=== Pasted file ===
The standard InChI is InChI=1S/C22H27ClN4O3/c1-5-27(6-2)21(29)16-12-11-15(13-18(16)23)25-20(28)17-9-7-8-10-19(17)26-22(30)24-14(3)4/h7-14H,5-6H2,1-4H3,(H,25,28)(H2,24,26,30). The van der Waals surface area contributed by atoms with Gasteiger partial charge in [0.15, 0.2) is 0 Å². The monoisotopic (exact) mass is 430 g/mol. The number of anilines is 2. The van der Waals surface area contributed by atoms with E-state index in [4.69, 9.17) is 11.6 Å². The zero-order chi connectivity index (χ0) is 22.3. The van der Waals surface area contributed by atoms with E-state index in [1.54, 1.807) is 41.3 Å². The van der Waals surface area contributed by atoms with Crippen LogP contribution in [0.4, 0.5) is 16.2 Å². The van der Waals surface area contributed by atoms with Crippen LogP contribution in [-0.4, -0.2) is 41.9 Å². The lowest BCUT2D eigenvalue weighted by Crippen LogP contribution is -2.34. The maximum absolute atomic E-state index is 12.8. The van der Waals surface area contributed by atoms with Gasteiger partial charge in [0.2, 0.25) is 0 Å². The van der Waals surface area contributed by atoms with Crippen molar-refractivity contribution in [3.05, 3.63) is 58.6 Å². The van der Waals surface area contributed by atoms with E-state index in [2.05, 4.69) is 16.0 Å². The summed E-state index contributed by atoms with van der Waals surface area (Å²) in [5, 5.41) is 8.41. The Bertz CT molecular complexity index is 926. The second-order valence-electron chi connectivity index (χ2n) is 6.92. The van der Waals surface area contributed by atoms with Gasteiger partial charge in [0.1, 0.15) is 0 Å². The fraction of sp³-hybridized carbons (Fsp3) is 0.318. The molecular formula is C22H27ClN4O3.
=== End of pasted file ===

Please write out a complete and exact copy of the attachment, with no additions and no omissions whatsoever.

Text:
The standard InChI is InChI=1S/C22H27ClN4O3/c1-5-27(6-2)21(29)16-12-11-15(13-18(16)23)25-20(28)17-9-7-8-10-19(17)26-22(30)24-14(3)4/h7-14H,5-6H2,1-4H3,(H,25,28)(H2,24,26,30). The van der Waals surface area contributed by atoms with Gasteiger partial charge in [0.15, 0.2) is 0 Å². The monoisotopic (exact) mass is 430 g/mol. The number of anilines is 2. The van der Waals surface area contributed by atoms with E-state index in [4.69, 9.17) is 11.6 Å². The zero-order chi connectivity index (χ0) is 22.3. The van der Waals surface area contributed by atoms with E-state index in [1.54, 1.807) is 41.3 Å². The van der Waals surface area contributed by atoms with Crippen LogP contribution in [0.4, 0.5) is 16.2 Å². The van der Waals surface area contributed by atoms with Crippen LogP contribution in [-0.4, -0.2) is 41.9 Å². The lowest BCUT2D eigenvalue weighted by Crippen LogP contribution is -2.34. The maximum absolute atomic E-state index is 12.8. The van der Waals surface area contributed by atoms with Gasteiger partial charge in [0.2, 0.25) is 0 Å². The van der Waals surface area contributed by atoms with Crippen molar-refractivity contribution in [3.05, 3.63) is 58.6 Å². The van der Waals surface area contributed by atoms with E-state index in [2.05, 4.69) is 16.0 Å². The summed E-state index contributed by atoms with van der Waals surface area (Å²) in [5, 5.41) is 8.41. The Bertz CT molecular complexity index is 926. The second-order valence-electron chi connectivity index (χ2n) is 6.92. The van der Waals surface area contributed by atoms with Gasteiger partial charge in [0.1, 0.15) is 0 Å². The fraction of sp³-hybridized carbons (Fsp3) is 0.318. The molecular formula is C22H27ClN4O3.